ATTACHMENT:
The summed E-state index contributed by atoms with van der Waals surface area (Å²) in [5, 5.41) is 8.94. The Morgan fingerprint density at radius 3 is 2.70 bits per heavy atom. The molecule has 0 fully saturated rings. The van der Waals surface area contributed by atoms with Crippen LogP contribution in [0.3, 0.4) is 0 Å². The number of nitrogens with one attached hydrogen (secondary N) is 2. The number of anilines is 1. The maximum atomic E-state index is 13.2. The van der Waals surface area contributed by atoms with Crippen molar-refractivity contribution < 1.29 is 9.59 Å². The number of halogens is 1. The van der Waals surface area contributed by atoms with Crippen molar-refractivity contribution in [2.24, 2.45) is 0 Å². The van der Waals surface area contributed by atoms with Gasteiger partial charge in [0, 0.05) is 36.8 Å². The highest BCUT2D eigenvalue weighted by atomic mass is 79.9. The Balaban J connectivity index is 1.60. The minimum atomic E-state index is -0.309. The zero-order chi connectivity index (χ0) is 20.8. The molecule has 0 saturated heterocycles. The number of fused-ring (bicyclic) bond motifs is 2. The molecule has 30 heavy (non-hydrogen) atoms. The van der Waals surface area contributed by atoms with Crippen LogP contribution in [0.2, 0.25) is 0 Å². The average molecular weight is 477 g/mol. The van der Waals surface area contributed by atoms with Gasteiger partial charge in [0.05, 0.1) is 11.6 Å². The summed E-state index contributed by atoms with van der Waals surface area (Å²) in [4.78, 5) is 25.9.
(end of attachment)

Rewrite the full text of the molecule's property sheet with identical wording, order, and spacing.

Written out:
The summed E-state index contributed by atoms with van der Waals surface area (Å²) in [5, 5.41) is 8.94. The Morgan fingerprint density at radius 3 is 2.70 bits per heavy atom. The molecule has 0 fully saturated rings. The van der Waals surface area contributed by atoms with Crippen LogP contribution in [0.3, 0.4) is 0 Å². The number of nitrogens with one attached hydrogen (secondary N) is 2. The number of anilines is 1. The maximum atomic E-state index is 13.2. The van der Waals surface area contributed by atoms with Crippen molar-refractivity contribution < 1.29 is 9.59 Å². The number of halogens is 1. The van der Waals surface area contributed by atoms with Crippen molar-refractivity contribution in [2.24, 2.45) is 0 Å². The van der Waals surface area contributed by atoms with Gasteiger partial charge in [0, 0.05) is 36.8 Å². The highest BCUT2D eigenvalue weighted by atomic mass is 79.9. The Balaban J connectivity index is 1.60. The minimum atomic E-state index is -0.309. The zero-order chi connectivity index (χ0) is 20.8. The molecule has 0 saturated heterocycles. The number of fused-ring (bicyclic) bond motifs is 2. The molecule has 30 heavy (non-hydrogen) atoms. The van der Waals surface area contributed by atoms with Crippen LogP contribution in [0.2, 0.25) is 0 Å². The average molecular weight is 477 g/mol. The van der Waals surface area contributed by atoms with Gasteiger partial charge in [0.05, 0.1) is 11.6 Å². The summed E-state index contributed by atoms with van der Waals surface area (Å²) in [4.78, 5) is 25.9.